Globally, 1 in 3 women has experienced physical or sexual violence mostly by an intimate partner. According to the recent reports of 2022, the number of complaints filed with the National Commission for women has reached 17,348. The right to live with dignity saw the most complaints with 5593, followed by 3792 complaints under the Protection of Women against domestic violence. These numbers have further intensified since the pandemic because of money & security worries in the family, isolation with partners & easy access to women in the house due to movement restrictions & deserted public places. While the Covid-19 pandemic was spreading during 2020-22, there was a shadow pandemic that was growing amidst the life of women. According to the report by UN Women, globally, 243 million women & girls aged 15-49 years have experienced sexual or physical violence by an intimate partner during the past year.
It is not enough to establish laws for the protection of women from domestic violence & abuse, but a greater effort is required to sensitize the community as a whole towards gender-based violence & self-defence. Dr. Keerthi Bollineni, herself being a survivor of domestic violence, took this initiative to restore hope in the lives of women who are traumatized emotionally, physically as well as financially in this patriarchal society. Through her Vasavya Mahila Mandal (VMM), she has been actively working toward women’s protection & empowerment through several programs at the ground level. In 2017, VMM joined hands with the Vijaywada police in Andhra Pradesh and initiated a community-based intervention, “Mahila Mitra”, for sensitizing around 3700 police force in 21 police stations as well as 200+ women & men towards gender-based violence, abuse as well as the importance of respecting the opposite gender. Around 5-10% people in this initiative are men, thereby valuing gender inclusion which is the need of the hour to empower men to be the change-makers.
Life became a vacuum for Dr. Keerthi when she lost her husband at the young age of 32 years (in 1987). 2 years post this incident, she lost her only daughter in 1989. As a widow, she also had to face a lot of shame and guilt due to social ostracism & discriminatory practices because of which she was never invited to social functions. As a single woman at a young age, she also had to face a lot of challenges from men for sexual advances and abuse. During her 40s, she had her second marriage which was also full of challenges for her as she had to deal with severe financial, emotional, and sexual violence continuously for seven years, after which she got divorced and put a full stop to her life of nightmares.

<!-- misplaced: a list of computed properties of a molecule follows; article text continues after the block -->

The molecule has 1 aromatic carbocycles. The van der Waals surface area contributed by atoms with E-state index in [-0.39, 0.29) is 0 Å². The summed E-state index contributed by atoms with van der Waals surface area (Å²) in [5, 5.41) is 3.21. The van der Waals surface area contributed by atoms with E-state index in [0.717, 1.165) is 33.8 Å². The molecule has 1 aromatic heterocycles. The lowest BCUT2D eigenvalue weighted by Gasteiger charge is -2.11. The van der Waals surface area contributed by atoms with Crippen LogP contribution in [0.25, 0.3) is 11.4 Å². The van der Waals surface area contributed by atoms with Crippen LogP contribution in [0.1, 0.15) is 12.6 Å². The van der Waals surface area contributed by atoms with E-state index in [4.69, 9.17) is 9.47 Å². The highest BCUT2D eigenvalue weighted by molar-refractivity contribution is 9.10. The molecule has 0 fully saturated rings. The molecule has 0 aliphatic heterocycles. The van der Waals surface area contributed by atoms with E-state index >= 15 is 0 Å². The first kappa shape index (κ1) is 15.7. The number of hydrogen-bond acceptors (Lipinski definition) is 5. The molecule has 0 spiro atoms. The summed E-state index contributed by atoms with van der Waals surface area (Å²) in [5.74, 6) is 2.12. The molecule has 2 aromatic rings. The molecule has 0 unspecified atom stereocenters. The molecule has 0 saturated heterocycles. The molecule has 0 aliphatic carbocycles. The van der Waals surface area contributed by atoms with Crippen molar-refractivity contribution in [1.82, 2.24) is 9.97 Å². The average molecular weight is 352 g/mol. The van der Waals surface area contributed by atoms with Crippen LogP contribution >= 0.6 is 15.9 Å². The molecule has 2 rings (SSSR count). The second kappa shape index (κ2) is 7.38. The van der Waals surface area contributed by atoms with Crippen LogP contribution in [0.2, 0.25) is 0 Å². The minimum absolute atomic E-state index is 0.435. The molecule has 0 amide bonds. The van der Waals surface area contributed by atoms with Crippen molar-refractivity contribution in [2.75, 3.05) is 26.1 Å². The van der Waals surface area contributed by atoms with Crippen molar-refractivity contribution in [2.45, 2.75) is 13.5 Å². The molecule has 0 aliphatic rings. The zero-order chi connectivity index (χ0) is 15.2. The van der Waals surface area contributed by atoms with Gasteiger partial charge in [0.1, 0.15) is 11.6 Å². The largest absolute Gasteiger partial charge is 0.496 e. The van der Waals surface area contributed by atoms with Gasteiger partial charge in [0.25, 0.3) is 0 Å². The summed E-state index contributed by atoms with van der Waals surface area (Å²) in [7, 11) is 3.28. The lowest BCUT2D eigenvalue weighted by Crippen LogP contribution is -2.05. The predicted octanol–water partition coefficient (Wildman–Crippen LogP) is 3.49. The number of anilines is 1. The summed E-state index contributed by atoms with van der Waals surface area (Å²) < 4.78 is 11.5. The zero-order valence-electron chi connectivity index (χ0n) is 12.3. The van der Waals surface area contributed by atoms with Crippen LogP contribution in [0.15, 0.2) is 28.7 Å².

She did not give up and created a life of purpose for herself by empowering other women who are victims of domestic violence & abuse by counselling, mentoring & empowering them at VMM.
The journey of helping women has never been easy for her even after setting up VMM. Challenges slide in the form of violent attacks & threats from rowdy men, political pressure as well as the threat from the family whose daughter-in-law or wife is taking shelter at VMM. But through support from police & 24*7 surveillance, the security of women & the institution is being managed.
There have been several instances of men creating noises, and sending letters of threat & warnings at the institution which has never ceased the spirit of VMM from protecting women’s dignity & rights.
During the span between 01st April 2018 through 31st March 2020, more than 4 lakh RTI cases were filed by VMM related to the Hindu Marriage Act, Protection of Women from Domestic violence, Criminal Procedure Code, etc. Recently, with their efforts, a man who killed his wife after domestic violence has been ordered 20 years of imprisonment & VMM is now fighting the case for a guardianship of the children.
Over 7000+ eve teasers have also been counselled & mentored along with their families to bring about a positive transformation. This initiative was also studied by the University of Edinburgh.
VMM has created change-makers who are working at the community level to help women report cases of domestic violence or abuse & get the required training & mentoring.
During Covid, they also created their own web-based MIS in order to maintain data accuracy with transparency and accountability and is now used by a team of 100+ volunteers.
Not just restoring hope in the lives of women, but Dr. Keerthi is committed to restoring sight in the lives of the blind through her community-based eye bank titled after her daughter’s name, ‘Swetcha’ as after the death of her daughter, she donated her eyes to two congenitally blind and her daughter is symbolically now alive in 894 people by giving them a sight to see the world and have a dignified productive life.
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